Libya: Struggle to survive as services collapse

Um Arrizam, Libya, 14 October 2015. A man loads his car with household items. The ICRC distributed essential household supplies to 1,320 internally displaced persons from Derna, Alfatayih and Benghazi who have taken refuge in and around Um Arrizam. CC BY-NC-ND / ICRC / Fares Elabeid

Um Arrizam, Libya, 14 October 2015. A man loads his car with household items. The ICRC distributed essential household supplies to 1,320 internally displaced persons from Derna, Alfatayih and Benghazi who have taken refuge in and around Um Arrizam. CC BY-NC-ND / ICRC / Fares Elabeid

With no end in sight to the fighting in Libya, people are losing hope of ever returning to normal life. Many regions face regular power cuts, water cuts and fuel shortages, and it is becoming increasingly difficult to obtain health care. Crime and kidnapping are on the rise and people live in constant fear of the shelling and other attacks that continue to hit residential areas and health facilities, leaving many dead or wounded.

Targeting civilians violates principles of humanity

"People who aren't taking part in fighting must be protected at all times," emphasises Katja Lorenz, who heads the ICRC's operations in Libya. "Targeting civilians is not only a violation of international humanitarian law, it negates the most basic principles of humanity. Fighters must not do anything to put the lives or wellbeing of civilians at risk and they must not damage civilian property."

Tens of thousands of displaced families still have no prospect of returning home in the foreseeable future. The collapse of the economy and constant increases in rents and the prices of essential commodities are further stretching their already limited resources.

Attacks close hospitals

Health services have been hard hit by the fighting. Many hospitals and health centres lack staff, drugs and other supplies, leaving them unable to cope with the increasing needs. Those who can still afford it seek treatment abroad, but all too many patients are left without care. Several hospitals have been attacked and medical staff have suffered intimidation, resulting in partial or complete closure of health facilities and the suspension of health services.

"A safe working environment is essential in order for health facilities and personnel to treat the sick and the wounded. By preventing health personnel from doing their job, fighters are putting the entire population at risk. Staff must not be intimidated and health facilities and personnel must not be targeted," says ICRC protection coordinator Jérôme Thuet.

The ICRC and Libyan Red Crescent support the Libyan population

With more than 100 Libyan staff in the country and operational offices in Tripoli, Benghazi, Misrata and Sabha, the ICRC is the largest international humanitarian organization active on the ground in Libya. Together with the Libyan Red Crescent Society (LRCS), we are supporting the Libyan population and trying to meet the increasing needs arising from the fighting and general instability.

Between January and September 2015, the ICRC:

  • delivered food to 32,000 displaced persons and delivered other supplies (hygiene requisites, kitchen utensils, mattresses, blankets, etc.) to 43,000, working with the Libyan Red Crescent;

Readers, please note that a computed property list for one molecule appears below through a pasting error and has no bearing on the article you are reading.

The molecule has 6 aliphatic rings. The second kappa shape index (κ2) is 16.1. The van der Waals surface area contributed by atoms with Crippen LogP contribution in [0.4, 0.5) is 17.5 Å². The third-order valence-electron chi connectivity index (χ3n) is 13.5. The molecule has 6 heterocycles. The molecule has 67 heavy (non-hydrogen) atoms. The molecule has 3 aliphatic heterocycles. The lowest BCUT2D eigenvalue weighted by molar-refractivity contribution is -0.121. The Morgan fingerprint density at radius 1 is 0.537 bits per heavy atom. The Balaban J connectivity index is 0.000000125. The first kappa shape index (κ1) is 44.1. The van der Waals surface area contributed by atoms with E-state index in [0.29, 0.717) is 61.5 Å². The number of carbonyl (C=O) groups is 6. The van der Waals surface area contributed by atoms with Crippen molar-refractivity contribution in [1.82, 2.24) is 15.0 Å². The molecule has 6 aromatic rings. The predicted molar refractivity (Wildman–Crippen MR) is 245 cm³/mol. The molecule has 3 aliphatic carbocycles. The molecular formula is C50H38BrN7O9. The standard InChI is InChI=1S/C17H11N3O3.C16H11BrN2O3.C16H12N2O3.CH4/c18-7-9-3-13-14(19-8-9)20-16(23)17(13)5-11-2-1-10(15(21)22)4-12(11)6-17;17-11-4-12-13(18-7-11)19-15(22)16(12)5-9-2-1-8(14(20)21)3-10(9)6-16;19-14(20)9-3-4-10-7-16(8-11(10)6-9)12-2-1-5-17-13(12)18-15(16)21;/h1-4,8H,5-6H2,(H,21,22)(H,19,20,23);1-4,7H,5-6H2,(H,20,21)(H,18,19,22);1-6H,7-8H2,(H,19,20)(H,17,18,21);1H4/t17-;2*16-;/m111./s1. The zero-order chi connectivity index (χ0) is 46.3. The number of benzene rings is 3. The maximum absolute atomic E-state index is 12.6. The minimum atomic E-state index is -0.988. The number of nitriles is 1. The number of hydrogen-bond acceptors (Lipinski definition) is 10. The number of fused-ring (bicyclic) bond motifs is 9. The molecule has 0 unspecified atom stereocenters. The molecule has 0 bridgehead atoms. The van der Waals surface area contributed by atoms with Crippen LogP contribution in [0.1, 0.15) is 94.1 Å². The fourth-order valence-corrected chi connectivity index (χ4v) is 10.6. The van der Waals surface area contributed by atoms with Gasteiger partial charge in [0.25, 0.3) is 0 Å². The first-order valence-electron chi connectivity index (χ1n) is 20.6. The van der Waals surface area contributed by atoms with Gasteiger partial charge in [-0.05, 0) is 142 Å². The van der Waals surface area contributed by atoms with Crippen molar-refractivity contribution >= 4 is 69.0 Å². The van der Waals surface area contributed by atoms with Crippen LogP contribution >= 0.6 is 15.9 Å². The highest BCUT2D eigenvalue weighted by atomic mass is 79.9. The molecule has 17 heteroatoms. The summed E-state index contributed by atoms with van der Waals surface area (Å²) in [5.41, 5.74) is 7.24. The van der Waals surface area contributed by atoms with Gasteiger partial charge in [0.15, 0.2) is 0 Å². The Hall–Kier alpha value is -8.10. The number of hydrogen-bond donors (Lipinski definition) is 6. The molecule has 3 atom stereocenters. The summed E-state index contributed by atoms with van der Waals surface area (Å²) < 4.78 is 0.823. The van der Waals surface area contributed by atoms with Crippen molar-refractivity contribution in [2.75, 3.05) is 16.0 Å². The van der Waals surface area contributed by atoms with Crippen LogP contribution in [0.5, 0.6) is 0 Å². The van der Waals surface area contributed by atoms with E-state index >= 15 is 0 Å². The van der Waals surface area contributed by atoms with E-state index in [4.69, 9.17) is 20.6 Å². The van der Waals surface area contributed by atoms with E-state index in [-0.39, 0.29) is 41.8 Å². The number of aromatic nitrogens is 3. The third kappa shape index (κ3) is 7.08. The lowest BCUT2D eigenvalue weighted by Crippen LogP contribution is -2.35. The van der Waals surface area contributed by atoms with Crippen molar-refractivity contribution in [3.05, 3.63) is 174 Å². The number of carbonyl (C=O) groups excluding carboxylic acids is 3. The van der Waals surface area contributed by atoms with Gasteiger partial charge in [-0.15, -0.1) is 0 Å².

• provided medical supplies and 20 kits for the treatment of weapon-wounded patients to 16 hospitals and 5 primary health centres all over Libya – enough to treat some 12,000 patients;
  • organized two emergency room trauma care courses for 29 Libyan doctors, surgeons and anaesthetists from 20 Libyan hospitals;
  • ran a first-aid course for 15 LRCS trainers from 11 branches;
Tunis, Tunisia, 18 October 2015. Libyan Red Crescent first-aid trainers undergo training during a 10-day course. They will now conduct their own training courses for Libyan Red Crescent first-aiders all over Libya. CC BY-NC-ND / ICRC / Rabih Al-Fakih

Tunis, Tunisia, 18 October 2015. Libyan Red Crescent first-aid trainers undergo training during a 10-day course. They will now conduct their own training courses for Libyan Red Crescent first-aiders all over Libya. CC BY-NC-ND / ICRC / Rabih Al-Fakih


  • helped families separated by the conflicts to maintain or re-establish contact, collecting and distributing 83 Red Cross messages, including 14 "safe and well" messages from unaccompanied minors held at the Karareem retention centre in Misrata;
  • organized 7 video calls and worked with the LRCS to facilitate 10 phone calls between families in Libya and their relatives detained in Guantánamo;
  • contributed to the voluntary repatriation of over 550 Senegalese and 40 Gambian migrants to their countries of origin, in cooperation with the LRCS and the International Organization for Migration;
  • provided clothes, mattresses, blankets and hygiene kits to some 900 migrants held by the Department of Combating Illegal Migration;
  • trained 40 LRCS volunteers in the appropriate handling of human remains and provided 12 LRCS branches with 1,345 body bags, 46 dead body management kits (enough to handle 1,150 bodies) and personal protection kits;
  • supported the Libyan Red Crescent Society, in particular by providing 3 ambulances, 4 trucks and 4 other vehicles and covering some of its running costs and expenses;
  • trained 60 LRCS volunteers in how to stay safe while carrying out their duties
  • facilitated the participation of LRCS staff and volunteers in four international and regional workshops.